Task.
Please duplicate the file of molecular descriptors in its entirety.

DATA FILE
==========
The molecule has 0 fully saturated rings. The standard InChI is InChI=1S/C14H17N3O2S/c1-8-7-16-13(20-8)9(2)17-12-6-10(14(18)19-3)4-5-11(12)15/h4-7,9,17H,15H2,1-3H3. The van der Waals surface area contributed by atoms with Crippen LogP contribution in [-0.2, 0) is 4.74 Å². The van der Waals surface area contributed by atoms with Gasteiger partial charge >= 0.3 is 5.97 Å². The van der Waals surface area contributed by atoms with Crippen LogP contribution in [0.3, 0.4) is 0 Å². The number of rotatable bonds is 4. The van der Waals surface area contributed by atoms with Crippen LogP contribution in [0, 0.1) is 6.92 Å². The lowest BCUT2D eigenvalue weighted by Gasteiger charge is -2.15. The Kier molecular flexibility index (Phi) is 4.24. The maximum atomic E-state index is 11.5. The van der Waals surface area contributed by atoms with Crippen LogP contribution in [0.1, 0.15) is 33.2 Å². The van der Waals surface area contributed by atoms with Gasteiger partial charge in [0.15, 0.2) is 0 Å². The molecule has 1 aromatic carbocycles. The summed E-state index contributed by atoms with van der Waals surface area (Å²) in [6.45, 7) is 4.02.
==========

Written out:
The molecule has 0 fully saturated rings. The standard InChI is InChI=1S/C14H17N3O2S/c1-8-7-16-13(20-8)9(2)17-12-6-10(14(18)19-3)4-5-11(12)15/h4-7,9,17H,15H2,1-3H3. The van der Waals surface area contributed by atoms with Crippen LogP contribution in [-0.2, 0) is 4.74 Å². The van der Waals surface area contributed by atoms with Gasteiger partial charge >= 0.3 is 5.97 Å². The van der Waals surface area contributed by atoms with Crippen LogP contribution in [0.3, 0.4) is 0 Å². The number of rotatable bonds is 4. The van der Waals surface area contributed by atoms with Crippen LogP contribution in [0, 0.1) is 6.92 Å². The lowest BCUT2D eigenvalue weighted by Gasteiger charge is -2.15. The Kier molecular flexibility index (Phi) is 4.24. The maximum atomic E-state index is 11.5. The van der Waals surface area contributed by atoms with Crippen LogP contribution in [0.1, 0.15) is 33.2 Å². The van der Waals surface area contributed by atoms with Gasteiger partial charge in [0.15, 0.2) is 0 Å². The molecule has 1 aromatic carbocycles. The summed E-state index contributed by atoms with van der Waals surface area (Å²) in [6.45, 7) is 4.02.